As Fibbles already said, some have problems. KDE handles this best if you turn it on in the settings. It also has a hotkey for this so if the automatic fails, you just do it manually.
You can see some numbers in this benchmark:
http://www.phoronix.com/scan.php?page=article&item=ubuntu_1210beta_desktops&num=1
Artemis3 May 25, 2013 @ 5:19pm 
I'd rather go without compositing, which plenty of managers still do, nothing special about openbox. it's just that gnome3 (and Unity) won't; don't know if kde still supports non composited desktops. So, there is E17, XFCE, LXDE, Mate, etc, etc. Some desktop consume more ram than others, in addition to gpu if they composite. https://l3net.wordpress.com/2013/04/09/a-memory-comparison-of-light-linux-desktops-part-2/
aliceif May 25, 2013 @ 5:46pm 
But RAM is basically a non-issue on new-ish PCs. Team Fortress 2 + KDE on my x64 ubuntu 12.04 machine with 4GB of RAM didn't even put a single MB into swap. Nor did Unity, XFCE or awesome.
For me, personally Unity's UI felt very slow at times and KDE4.10 had some lag issues, which made me switch to more lightweight DEs / WMs in the end.
Doc Holliday May 25, 2013 @ 6:00pm 
Originally posted by aliceif:
But RAM is basically a non-issue on new-ish PCs. Team Fortress 2 + KDE on my x64 ubuntu 12.04 machine with 4GB of RAM didn't even put a single MB into swap. Nor did Unity, XFCE or awesome.
For me, personally Unity's UI felt very slow at times and KDE4.10 had some lag issues, which made me switch to more lightweight DEs / WMs in the end.
i dont use swap :)
Hardtimes May 25, 2013 @ 6:09pm 
Originally posted by Doc Holliday:
Originally posted by aliceif:
But RAM is basically a non-issue on new-ish PCs. Team Fortress 2 + KDE on my x64 ubuntu 12.04 machine with 4GB of RAM didn't even put a single MB into swap. Nor did Unity, XFCE or awesome.
For me, personally Unity's UI felt very slow at times and KDE4.10 had some lag issues, which made me switch to more lightweight DEs / WMs in the end.
i dont use swap :)

You should. Pages get tired too, you know.
Fibbles May 25, 2013 @ 8:07pm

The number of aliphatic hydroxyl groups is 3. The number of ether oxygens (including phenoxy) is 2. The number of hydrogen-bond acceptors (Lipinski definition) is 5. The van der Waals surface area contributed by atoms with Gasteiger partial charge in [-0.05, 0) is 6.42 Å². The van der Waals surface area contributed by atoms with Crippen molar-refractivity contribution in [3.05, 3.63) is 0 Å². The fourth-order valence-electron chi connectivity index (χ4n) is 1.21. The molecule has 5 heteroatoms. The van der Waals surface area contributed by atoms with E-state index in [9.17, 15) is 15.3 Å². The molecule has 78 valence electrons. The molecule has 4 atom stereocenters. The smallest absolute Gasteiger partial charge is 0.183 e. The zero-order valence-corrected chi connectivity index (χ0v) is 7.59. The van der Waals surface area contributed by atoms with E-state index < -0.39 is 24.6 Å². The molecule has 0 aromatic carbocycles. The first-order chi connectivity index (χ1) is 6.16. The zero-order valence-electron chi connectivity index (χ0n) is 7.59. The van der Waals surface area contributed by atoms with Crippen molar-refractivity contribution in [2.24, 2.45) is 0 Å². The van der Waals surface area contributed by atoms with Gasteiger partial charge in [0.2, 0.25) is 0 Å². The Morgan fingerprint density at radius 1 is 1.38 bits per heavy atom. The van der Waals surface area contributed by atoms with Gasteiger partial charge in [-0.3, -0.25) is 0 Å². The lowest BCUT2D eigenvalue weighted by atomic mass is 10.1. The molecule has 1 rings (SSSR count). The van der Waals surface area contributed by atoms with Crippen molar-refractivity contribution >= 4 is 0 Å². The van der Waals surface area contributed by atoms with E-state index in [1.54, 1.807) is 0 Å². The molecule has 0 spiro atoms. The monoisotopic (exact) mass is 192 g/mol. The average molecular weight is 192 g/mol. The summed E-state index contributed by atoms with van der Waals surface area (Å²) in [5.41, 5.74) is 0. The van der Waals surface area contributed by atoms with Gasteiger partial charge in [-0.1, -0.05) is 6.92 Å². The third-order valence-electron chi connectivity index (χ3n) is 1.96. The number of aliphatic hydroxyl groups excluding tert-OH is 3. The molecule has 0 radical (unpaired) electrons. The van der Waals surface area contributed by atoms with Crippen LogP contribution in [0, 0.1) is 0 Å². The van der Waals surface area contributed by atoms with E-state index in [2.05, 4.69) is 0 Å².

Originally posted by aliceif:
But RAM is basically a non-issue on new-ish PCs. Team Fortress 2 + KDE on my x64 ubuntu 12.04 machine with 4GB of RAM didn't even put a single MB into swap. Nor did Unity, XFCE or awesome.
For me, personally Unity's UI felt very slow at times and KDE4.10 had some lag issues, which made me switch to more lightweight DEs / WMs in the end.

Your system memory is not the same as your graphics memory. Your system could have have 4GB RAM but your graphics card might only have 512MB. Your desktop uses graphics memory.

If you have 512MB graphics memory and your composited desktop takes up 80MB then you've already used 16% of the memory that your game is trying to store textures and geometry in. If a non composited desktop only uses 40MB (8%) then obviously you have more space for actual game related stuff.

As I said in my earlier post, if you're using hardware that is a few years old compositing can have a substantial impact on performance. If you're using the latest and greatest graphics card with 2GB of memory then you probably won't notice the performance hit of an 80MB composited desktop because that's only 4% of your available graphics memory.
dilworks May 25, 2013 @ 10:14pm 
What about hybrid graphics scenarios? (nVidia Optimus: compositing desktop on Intel/Mesa, game on propietary nVidia)
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Date Posted: May 23, 2013 @ 9:47am